High Key winter Geese, Swans and a Black-billed Magpie

White on White - Winter's DelightWhite on White – Winter’s Delight – Nikon D300, f7.1, 1/1600, ISO 500, Nikkor 200-400mm VR with 1.4x TC at 400mm, natural light

This winter’s snow cover has given me many opportunities to photograph high key bird and wildlife images and while some people might not find high key photos to their tastes I find that I enjoy them because of their simplicity and how the high key background allows my eyes to focus clearly on my subject’s form and beauty.

I find this image of three Tundra Swans that I photographed along the Antelope Island causeway yesterday very appealing because it is white on white. The swan on the left must not have been feeding where the two on the right were because it doesn’t have the stained plumage that they do.

Tundra Swan

Tundra Swan – Nikon D300, f7.1, 1/1600, ISO 500, Nikkor 200-400mm VR with 1.4x TC at 400mm, natural light

This Tundra Swan stayed closer to the road than the three in the photo above so I was able to capture more detail in its plumage and in the snow that covered the frozen water of the Great Salt Lake.

Canada Geese landingCanada Geese landing – Nikon D300, f7.1, 1/1250, ISO 500, Nikkor 200-400mm VR with 1.4x TC at 400mm, natural light

While I was photographing the Tundra Swans I heard the familiar call of Canada Geese flying in and as they got closer I started photographing them as they landed near the swans. I wish I would have had a little more light in both bird’s eyes but I find the poses rather dynamic and I like how I can see their shadows on the snow below them.

Black-billed Magpie on a snow-covered rockBlack-billed Magpie on a snow-covered rock – Nikon D300, f6.3, 1/2500, ISO 500, Nikkor 200-400mm VR with 1.4x TC at 400mm, natural light

It is difficult to believe that Black-billed Magpies will start building or rebuilding their nest in just a few days. They take between 40 and 50 days creating or strengthening old nests and when I start to see them carrying twigs in their bills I know spring is just around the corner. Black-billed Magpies are very industrious when it comes to nests and they will build them even when snow is falling or when the bush they are building in is covered with it too.


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About Mia McPherson

I am a nature lover, wildlife watcher and a bird photographer. I first become serious about bird photography when I moved to Florida in 2004 and it wasn’t long before I was hooked (addicted is more like it). My move to the Salt Lake area of Utah was a great opportunity to continue observing their behavior and to pursue my passion for photographing birds.


  1. Thank you all for your comments on these images!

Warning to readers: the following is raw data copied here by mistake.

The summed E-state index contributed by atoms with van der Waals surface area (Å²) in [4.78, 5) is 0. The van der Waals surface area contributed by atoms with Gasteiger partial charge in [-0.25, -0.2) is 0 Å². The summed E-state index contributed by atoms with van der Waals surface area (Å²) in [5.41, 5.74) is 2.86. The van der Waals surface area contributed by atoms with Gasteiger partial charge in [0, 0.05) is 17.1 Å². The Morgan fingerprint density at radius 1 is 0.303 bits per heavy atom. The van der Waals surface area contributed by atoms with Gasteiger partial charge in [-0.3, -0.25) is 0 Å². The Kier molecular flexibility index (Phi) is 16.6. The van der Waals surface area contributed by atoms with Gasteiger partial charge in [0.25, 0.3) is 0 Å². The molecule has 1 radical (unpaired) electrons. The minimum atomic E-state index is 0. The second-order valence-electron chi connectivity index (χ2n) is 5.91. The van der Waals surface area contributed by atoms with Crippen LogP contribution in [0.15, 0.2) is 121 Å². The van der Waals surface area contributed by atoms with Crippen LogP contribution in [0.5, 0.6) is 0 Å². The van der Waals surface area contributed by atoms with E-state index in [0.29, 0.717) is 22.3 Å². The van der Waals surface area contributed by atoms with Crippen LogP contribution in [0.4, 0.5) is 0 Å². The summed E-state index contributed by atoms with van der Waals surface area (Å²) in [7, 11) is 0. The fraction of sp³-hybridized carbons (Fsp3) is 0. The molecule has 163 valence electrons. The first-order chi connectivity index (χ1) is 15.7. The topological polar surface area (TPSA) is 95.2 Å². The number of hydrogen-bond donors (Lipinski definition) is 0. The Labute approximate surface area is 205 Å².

2. Hi! great photo’s and the swans and snow is so faierytail like! Love the Geese pic the best! You caugth a very beautiful image of them and the shadows,too. Keep up the great shots!

  3. I love white on white, high key, and just about any other interpretation that turns out as gorgeous as this. Because I don’t shoot much in snow (I’d like to), I still don’t have my exposure and WB down. I’ll shoot RAW so I have some room, but I’d like to perfect what you do here so well!

  4. These are gorgeous birds, lovely images. I love their black socks!

  5. It’s impressive how the Magpie looks so hardy and cheerful.

  6. More fantastic birds…..but the Magpie is a treat!

  7. Merrill Ann Gonzales

    In spite of the white on white and all the snow evident in the photos, I get the distinct feeling that Spring is emereging ever so imperceptibly. I love the Canadian Geese photo just the way it is. There’s a lyric motion between the two.

  8. I love everything about this series. We don’t have snow, tundra swans or magpies, so these are unique images for me.
    Very dramatic with the white on white. Appealing in my opinion.

  9. You did great with the white on white! Mine don’t usually turn out that fabulous!

  10. Is it the “high key” -ness of these photos that makes them appear like composed intense paintings? They are each worth studying.

    The magpie photo is my favorite, but that is probably just because as a new birder to the intermountain west I could ID them first. I continue to search for them as soon as I land at the Salt Lake City airport. I find them fascinating both behaviorally and visually!

  11. Even with the recent snowfall here, we’re also seeing signs of spring. The red-winged blackbirds are here and calling, the sap is running in the trees (I run the maple sugaring demonstration program at work), and the trees are beginning to get that hazy glow from the early buds.

  12. Beautiful creatures in winter, nicely photographed.

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